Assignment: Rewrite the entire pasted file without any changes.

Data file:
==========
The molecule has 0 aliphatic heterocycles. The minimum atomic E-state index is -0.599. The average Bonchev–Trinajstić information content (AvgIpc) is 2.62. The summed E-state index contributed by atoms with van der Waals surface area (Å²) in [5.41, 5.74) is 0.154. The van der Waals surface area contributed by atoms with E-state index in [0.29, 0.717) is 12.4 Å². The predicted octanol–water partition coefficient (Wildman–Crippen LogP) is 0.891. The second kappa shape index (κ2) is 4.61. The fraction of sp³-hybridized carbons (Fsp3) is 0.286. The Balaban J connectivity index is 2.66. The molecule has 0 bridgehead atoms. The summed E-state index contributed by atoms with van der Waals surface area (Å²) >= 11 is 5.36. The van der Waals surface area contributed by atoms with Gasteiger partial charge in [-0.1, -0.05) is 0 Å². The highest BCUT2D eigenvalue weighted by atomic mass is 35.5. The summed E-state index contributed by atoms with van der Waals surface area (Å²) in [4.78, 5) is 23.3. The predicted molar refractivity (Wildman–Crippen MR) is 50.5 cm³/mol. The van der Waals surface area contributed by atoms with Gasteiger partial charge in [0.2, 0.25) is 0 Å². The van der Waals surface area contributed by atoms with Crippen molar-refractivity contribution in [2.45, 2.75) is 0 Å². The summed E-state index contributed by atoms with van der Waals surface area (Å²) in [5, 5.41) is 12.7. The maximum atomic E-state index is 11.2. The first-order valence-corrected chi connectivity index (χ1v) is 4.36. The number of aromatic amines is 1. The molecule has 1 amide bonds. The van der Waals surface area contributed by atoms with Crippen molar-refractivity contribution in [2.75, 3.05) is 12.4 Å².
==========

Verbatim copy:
The molecule has 0 aliphatic heterocycles. The minimum atomic E-state index is -0.599. The average Bonchev–Trinajstić information content (AvgIpc) is 2.62. The summed E-state index contributed by atoms with van der Waals surface area (Å²) in [5.41, 5.74) is 0.154. The van der Waals surface area contributed by atoms with E-state index in [0.29, 0.717) is 12.4 Å². The predicted octanol–water partition coefficient (Wildman–Crippen LogP) is 0.891. The second kappa shape index (κ2) is 4.61. The fraction of sp³-hybridized carbons (Fsp3) is 0.286. The Balaban J connectivity index is 2.66. The molecule has 0 bridgehead atoms. The summed E-state index contributed by atoms with van der Waals surface area (Å²) >= 11 is 5.36. The van der Waals surface area contributed by atoms with Gasteiger partial charge in [-0.1, -0.05) is 0 Å². The highest BCUT2D eigenvalue weighted by atomic mass is 35.5. The summed E-state index contributed by atoms with van der Waals surface area (Å²) in [4.78, 5) is 23.3. The predicted molar refractivity (Wildman–Crippen MR) is 50.5 cm³/mol. The van der Waals surface area contributed by atoms with Gasteiger partial charge in [0.2, 0.25) is 0 Å². The van der Waals surface area contributed by atoms with Crippen molar-refractivity contribution in [2.45, 2.75) is 0 Å². The summed E-state index contributed by atoms with van der Waals surface area (Å²) in [5, 5.41) is 12.7. The maximum atomic E-state index is 11.2. The first-order valence-corrected chi connectivity index (χ1v) is 4.36. The number of aromatic amines is 1. The molecule has 1 amide bonds. The van der Waals surface area contributed by atoms with Crippen molar-refractivity contribution in [2.75, 3.05) is 12.4 Å².